lately on the lottie

There's great excitement chez fenland lottie for we have our first apple harvest.
The little Rosette apple tree, a gift from my sister and brother in law, was planted on our allotment just over a year ago and this year we have about 15 beautiful little apples. They are similar in appearance to a Discovery apple and have the same sweet/sharp flavour.


Just right for chomping on and a sign, along with the autumn fruiting raspberries that are ripening on the plot, that summer is retreating and autumn is stepping into her shoes.

It's also that time of year when the courgettes are coming thick and fast and trying to keep up with them is nigh on impossible.
By necessity, they begin to appear at every meal and in every guise and I was reminded of a particular week, many years ago, when I was at school and having school dinners.
I didn't normally partake of school dinners, preferring my Mum's homemade sandwiches, which were always made with wholemeal bread - something almost unheard of back in the sixties.
Nowadays, I admire my Mum's forward looking philosophy on food which at the time was very avant garde, but back then how I longed for sandwiches made with white bread and I still remember the thrill, when 
one day, having stayed overnight at a friend's house, I left for school with ham sandwiches made with white sliced Mother's Pride!

But, this particular week, for a reason long forgotten, I was having school dinners. 
Like my courgette glut, the school cooks must have had an over abundance of rhubarb and said fruit had made an appearance in one form or another every day that week until it got to Friday.

Back then, we were seated at tables of 6 for school lunches, with an older child, seated at the head of the table, given the responsibility of serving the food to the others.
We all breathed a sigh of relief to see that the pudding was trifle. 
No rhubarb in sight! 
Until, the older pupil, digging to the bottom of the deep bowl, through the layers of thick, yellow custard and wobbly jelly found a thick, gloopy, pink layer of rhubarb!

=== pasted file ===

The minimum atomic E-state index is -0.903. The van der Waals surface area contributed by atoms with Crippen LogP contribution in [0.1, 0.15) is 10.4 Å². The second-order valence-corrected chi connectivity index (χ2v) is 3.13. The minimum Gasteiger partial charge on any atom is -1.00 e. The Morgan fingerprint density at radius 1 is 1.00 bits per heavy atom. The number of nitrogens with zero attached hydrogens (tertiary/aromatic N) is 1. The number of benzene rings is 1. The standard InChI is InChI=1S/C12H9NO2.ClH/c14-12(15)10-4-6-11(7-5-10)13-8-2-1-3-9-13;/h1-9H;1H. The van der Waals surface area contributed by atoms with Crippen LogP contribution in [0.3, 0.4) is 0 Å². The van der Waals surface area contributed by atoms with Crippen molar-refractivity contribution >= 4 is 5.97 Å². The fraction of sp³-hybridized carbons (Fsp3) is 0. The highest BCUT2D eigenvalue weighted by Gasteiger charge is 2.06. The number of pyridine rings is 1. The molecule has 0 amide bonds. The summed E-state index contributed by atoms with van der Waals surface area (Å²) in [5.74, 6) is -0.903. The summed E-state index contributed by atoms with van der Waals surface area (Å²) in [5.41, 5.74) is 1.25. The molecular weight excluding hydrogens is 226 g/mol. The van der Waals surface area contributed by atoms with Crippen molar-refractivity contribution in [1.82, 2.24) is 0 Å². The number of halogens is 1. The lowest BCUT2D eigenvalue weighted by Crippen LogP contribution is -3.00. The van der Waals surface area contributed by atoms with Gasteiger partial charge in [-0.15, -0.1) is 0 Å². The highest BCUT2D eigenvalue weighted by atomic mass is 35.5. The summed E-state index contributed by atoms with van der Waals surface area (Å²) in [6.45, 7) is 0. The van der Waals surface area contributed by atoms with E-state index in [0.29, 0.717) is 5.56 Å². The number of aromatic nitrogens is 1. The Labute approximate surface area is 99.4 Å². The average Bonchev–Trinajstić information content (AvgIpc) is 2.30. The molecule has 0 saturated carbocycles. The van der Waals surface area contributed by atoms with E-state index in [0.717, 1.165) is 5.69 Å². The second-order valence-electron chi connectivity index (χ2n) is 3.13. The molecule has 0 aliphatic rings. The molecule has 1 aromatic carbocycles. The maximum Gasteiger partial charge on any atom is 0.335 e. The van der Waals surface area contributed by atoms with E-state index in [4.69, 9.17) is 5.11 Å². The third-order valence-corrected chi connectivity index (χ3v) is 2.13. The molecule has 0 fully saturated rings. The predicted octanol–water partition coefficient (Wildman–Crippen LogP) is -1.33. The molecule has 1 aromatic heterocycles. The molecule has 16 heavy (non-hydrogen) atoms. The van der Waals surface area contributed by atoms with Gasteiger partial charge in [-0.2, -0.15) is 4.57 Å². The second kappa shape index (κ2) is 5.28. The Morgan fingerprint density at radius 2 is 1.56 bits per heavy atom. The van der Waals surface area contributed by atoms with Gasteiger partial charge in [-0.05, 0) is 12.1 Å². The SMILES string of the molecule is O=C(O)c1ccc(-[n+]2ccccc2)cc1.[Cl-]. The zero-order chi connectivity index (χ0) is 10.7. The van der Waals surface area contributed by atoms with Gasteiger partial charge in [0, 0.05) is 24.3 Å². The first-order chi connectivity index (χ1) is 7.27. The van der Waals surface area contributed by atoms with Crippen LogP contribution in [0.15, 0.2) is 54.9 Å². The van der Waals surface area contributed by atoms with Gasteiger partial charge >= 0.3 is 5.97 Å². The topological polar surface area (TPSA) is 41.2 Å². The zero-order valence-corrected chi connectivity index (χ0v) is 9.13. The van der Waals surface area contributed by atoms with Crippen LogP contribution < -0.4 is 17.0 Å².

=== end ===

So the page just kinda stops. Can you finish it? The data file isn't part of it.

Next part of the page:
I can sympathise with those school cooks and their surplus of rhubarb.
I feel the same about the courgettes.
So this is my latest version of a courgette supper - lightly grilled atop a mound of couscous spiked with harissa paste and lots of herbs.

Happy weekend x


  1. The apples look wonderful. The rhubarb story made me smile, we have all been there with a glut of something or another.

    1. Yes gluts at this time of year are very common!

  2. Very pleased your little apple tree has taken so well to living chez fenland lottie and produced such lovely apples.

  3. We only have a couple of old Bramley apple trees, really useful, but not nearly as beautiful as your Rosette's. A neighbour has one which looks just like a child's drawing of an apple tree, that appeals to me, too. We've had a bad year for courgettes but are snowed under with cucumbers.

    1. I've not tried growing cucumbers yet. Maybe next year!

  4. Your apples look beautiful. Something is playing havoc with my apple this year but I still am hopeful for a few perfect fruits.

  5. Isn't soon for the apple harvest? Your photos are exquisite and those apple look delicious. Nice to meet you and thank you for your comment on my blog.
    See you on Instagram too!

    1. Hello! Nice to meet you too and thank you for your kind comment.

  6. Those apples look perfect. We don't have room for a fruit tree here but grew Discovery apples in our first garden and they were delicious. Pity local shops don't sell them (so many imported apples which seems such a shame). Love your school lunch memories. I thought my two now grown up children had enjoyed their packed lunches which I prepared oh so carefully. Then I was told recently, 'We wanted white bread sandwiches. What did you send us with? Falafel!'.

    1. Hee He! I know how your children felt! And yes, it's a real pity the shops don't sell more local apples. British apples are delicious at this time of year.


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